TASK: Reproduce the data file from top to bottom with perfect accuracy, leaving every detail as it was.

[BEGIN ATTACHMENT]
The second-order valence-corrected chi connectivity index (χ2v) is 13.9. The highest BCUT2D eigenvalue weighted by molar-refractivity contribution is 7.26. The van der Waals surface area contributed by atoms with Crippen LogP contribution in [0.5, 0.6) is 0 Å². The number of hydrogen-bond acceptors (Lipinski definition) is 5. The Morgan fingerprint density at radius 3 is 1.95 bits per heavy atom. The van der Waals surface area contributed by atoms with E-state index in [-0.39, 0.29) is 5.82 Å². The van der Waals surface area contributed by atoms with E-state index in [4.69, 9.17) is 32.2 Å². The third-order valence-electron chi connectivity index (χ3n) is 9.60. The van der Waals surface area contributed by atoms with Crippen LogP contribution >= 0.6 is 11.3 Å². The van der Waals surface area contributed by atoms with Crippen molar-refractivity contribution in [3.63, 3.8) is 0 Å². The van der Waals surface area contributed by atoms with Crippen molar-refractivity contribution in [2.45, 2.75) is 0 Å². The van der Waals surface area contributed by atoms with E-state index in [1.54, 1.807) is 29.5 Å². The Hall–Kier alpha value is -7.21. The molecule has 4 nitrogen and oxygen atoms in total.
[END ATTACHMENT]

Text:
The second-order valence-corrected chi connectivity index (χ2v) is 13.9. The highest BCUT2D eigenvalue weighted by molar-refractivity contribution is 7.26. The van der Waals surface area contributed by atoms with Crippen LogP contribution in [0.5, 0.6) is 0 Å². The number of hydrogen-bond acceptors (Lipinski definition) is 5. The Morgan fingerprint density at radius 3 is 1.95 bits per heavy atom. The van der Waals surface area contributed by atoms with E-state index in [-0.39, 0.29) is 5.82 Å². The van der Waals surface area contributed by atoms with E-state index in [4.69, 9.17) is 32.2 Å². The third-order valence-electron chi connectivity index (χ3n) is 9.60. The van der Waals surface area contributed by atoms with Crippen LogP contribution >= 0.6 is 11.3 Å². The van der Waals surface area contributed by atoms with Crippen molar-refractivity contribution in [3.63, 3.8) is 0 Å². The van der Waals surface area contributed by atoms with Crippen molar-refractivity contribution in [2.45, 2.75) is 0 Å². The van der Waals surface area contributed by atoms with E-state index in [1.54, 1.807) is 29.5 Å². The Hall–Kier alpha value is -7.21. The molecule has 4 nitrogen and oxygen atoms in total.